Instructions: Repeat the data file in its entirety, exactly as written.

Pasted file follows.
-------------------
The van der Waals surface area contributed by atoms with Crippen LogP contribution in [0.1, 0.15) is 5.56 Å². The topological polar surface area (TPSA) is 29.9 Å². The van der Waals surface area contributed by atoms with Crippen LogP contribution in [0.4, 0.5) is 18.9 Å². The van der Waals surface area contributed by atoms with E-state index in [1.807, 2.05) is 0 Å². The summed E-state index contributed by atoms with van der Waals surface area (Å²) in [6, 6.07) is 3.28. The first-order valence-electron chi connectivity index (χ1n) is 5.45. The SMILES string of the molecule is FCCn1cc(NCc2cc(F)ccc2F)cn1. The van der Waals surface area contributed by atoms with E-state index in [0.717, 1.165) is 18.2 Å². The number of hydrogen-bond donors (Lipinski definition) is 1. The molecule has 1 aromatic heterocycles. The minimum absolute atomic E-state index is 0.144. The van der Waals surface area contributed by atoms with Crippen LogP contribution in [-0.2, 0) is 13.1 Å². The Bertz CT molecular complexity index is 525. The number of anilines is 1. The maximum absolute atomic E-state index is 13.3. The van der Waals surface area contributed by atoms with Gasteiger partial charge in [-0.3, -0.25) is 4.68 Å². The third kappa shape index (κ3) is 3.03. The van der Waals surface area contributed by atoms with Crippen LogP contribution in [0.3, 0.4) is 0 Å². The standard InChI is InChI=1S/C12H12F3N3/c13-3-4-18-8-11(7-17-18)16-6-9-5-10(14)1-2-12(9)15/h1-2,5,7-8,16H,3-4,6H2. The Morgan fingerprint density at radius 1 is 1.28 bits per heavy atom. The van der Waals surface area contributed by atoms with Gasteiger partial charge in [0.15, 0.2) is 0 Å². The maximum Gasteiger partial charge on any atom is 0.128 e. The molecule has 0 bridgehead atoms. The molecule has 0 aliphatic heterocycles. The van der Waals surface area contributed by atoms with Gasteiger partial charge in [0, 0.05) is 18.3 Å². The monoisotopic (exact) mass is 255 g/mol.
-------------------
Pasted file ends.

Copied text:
The van der Waals surface area contributed by atoms with Crippen LogP contribution in [0.1, 0.15) is 5.56 Å². The topological polar surface area (TPSA) is 29.9 Å². The van der Waals surface area contributed by atoms with Crippen LogP contribution in [0.4, 0.5) is 18.9 Å². The van der Waals surface area contributed by atoms with E-state index in [1.807, 2.05) is 0 Å². The summed E-state index contributed by atoms with van der Waals surface area (Å²) in [6, 6.07) is 3.28. The first-order valence-electron chi connectivity index (χ1n) is 5.45. The SMILES string of the molecule is FCCn1cc(NCc2cc(F)ccc2F)cn1. The van der Waals surface area contributed by atoms with E-state index in [0.717, 1.165) is 18.2 Å². The number of hydrogen-bond donors (Lipinski definition) is 1. The molecule has 1 aromatic heterocycles. The minimum absolute atomic E-state index is 0.144. The van der Waals surface area contributed by atoms with Crippen LogP contribution in [-0.2, 0) is 13.1 Å². The Bertz CT molecular complexity index is 525. The number of anilines is 1. The maximum absolute atomic E-state index is 13.3. The van der Waals surface area contributed by atoms with Gasteiger partial charge in [-0.3, -0.25) is 4.68 Å². The third kappa shape index (κ3) is 3.03. The van der Waals surface area contributed by atoms with Crippen LogP contribution in [0.3, 0.4) is 0 Å². The standard InChI is InChI=1S/C12H12F3N3/c13-3-4-18-8-11(7-17-18)16-6-9-5-10(14)1-2-12(9)15/h1-2,5,7-8,16H,3-4,6H2. The Morgan fingerprint density at radius 1 is 1.28 bits per heavy atom. The van der Waals surface area contributed by atoms with Gasteiger partial charge in [0.15, 0.2) is 0 Å². The maximum Gasteiger partial charge on any atom is 0.128 e. The molecule has 0 bridgehead atoms. The molecule has 0 aliphatic heterocycles. The van der Waals surface area contributed by atoms with Gasteiger partial charge in [0, 0.05) is 18.3 Å². The monoisotopic (exact) mass is 255 g/mol.